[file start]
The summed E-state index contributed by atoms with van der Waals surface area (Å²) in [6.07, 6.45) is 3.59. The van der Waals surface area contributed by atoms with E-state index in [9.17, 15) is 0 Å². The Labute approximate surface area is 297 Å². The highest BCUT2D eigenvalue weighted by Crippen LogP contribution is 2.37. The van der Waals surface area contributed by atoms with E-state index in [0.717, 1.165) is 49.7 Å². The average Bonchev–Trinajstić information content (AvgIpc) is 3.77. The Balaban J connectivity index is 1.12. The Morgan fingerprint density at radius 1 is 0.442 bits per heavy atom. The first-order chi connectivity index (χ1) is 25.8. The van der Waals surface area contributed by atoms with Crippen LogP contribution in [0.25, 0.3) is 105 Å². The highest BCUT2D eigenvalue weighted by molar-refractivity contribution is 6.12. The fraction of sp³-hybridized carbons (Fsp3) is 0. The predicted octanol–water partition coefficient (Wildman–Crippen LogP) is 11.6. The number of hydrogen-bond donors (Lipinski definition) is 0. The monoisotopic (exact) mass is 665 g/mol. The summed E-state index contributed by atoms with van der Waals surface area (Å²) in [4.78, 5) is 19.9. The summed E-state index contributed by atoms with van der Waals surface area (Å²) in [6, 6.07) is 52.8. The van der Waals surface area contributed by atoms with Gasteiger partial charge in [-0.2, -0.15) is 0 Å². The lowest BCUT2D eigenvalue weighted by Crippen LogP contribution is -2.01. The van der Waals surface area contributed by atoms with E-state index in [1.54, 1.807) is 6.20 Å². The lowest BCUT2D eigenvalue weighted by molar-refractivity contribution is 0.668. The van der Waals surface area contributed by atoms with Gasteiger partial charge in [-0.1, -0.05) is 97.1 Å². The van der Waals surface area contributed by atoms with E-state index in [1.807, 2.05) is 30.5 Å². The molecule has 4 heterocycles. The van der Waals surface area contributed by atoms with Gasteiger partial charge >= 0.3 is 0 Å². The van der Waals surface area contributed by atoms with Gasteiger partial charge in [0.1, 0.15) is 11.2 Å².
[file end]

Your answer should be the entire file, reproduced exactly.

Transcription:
The summed E-state index contributed by atoms with van der Waals surface area (Å²) in [6.07, 6.45) is 3.59. The van der Waals surface area contributed by atoms with E-state index in [9.17, 15) is 0 Å². The Labute approximate surface area is 297 Å². The highest BCUT2D eigenvalue weighted by Crippen LogP contribution is 2.37. The van der Waals surface area contributed by atoms with E-state index in [0.717, 1.165) is 49.7 Å². The average Bonchev–Trinajstić information content (AvgIpc) is 3.77. The Balaban J connectivity index is 1.12. The Morgan fingerprint density at radius 1 is 0.442 bits per heavy atom. The first-order chi connectivity index (χ1) is 25.8. The van der Waals surface area contributed by atoms with Crippen LogP contribution in [0.25, 0.3) is 105 Å². The highest BCUT2D eigenvalue weighted by molar-refractivity contribution is 6.12. The fraction of sp³-hybridized carbons (Fsp3) is 0. The predicted octanol–water partition coefficient (Wildman–Crippen LogP) is 11.6. The number of hydrogen-bond donors (Lipinski definition) is 0. The monoisotopic (exact) mass is 665 g/mol. The summed E-state index contributed by atoms with van der Waals surface area (Å²) in [4.78, 5) is 19.9. The summed E-state index contributed by atoms with van der Waals surface area (Å²) in [6, 6.07) is 52.8. The van der Waals surface area contributed by atoms with Gasteiger partial charge in [-0.2, -0.15) is 0 Å². The lowest BCUT2D eigenvalue weighted by Crippen LogP contribution is -2.01. The van der Waals surface area contributed by atoms with E-state index in [1.54, 1.807) is 6.20 Å². The lowest BCUT2D eigenvalue weighted by molar-refractivity contribution is 0.668. The van der Waals surface area contributed by atoms with Gasteiger partial charge in [-0.1, -0.05) is 97.1 Å². The van der Waals surface area contributed by atoms with E-state index in [1.807, 2.05) is 30.5 Å². The molecule has 4 heterocycles. The van der Waals surface area contributed by atoms with Gasteiger partial charge >= 0.3 is 0 Å². The van der Waals surface area contributed by atoms with Gasteiger partial charge in [0.1, 0.15) is 11.2 Å².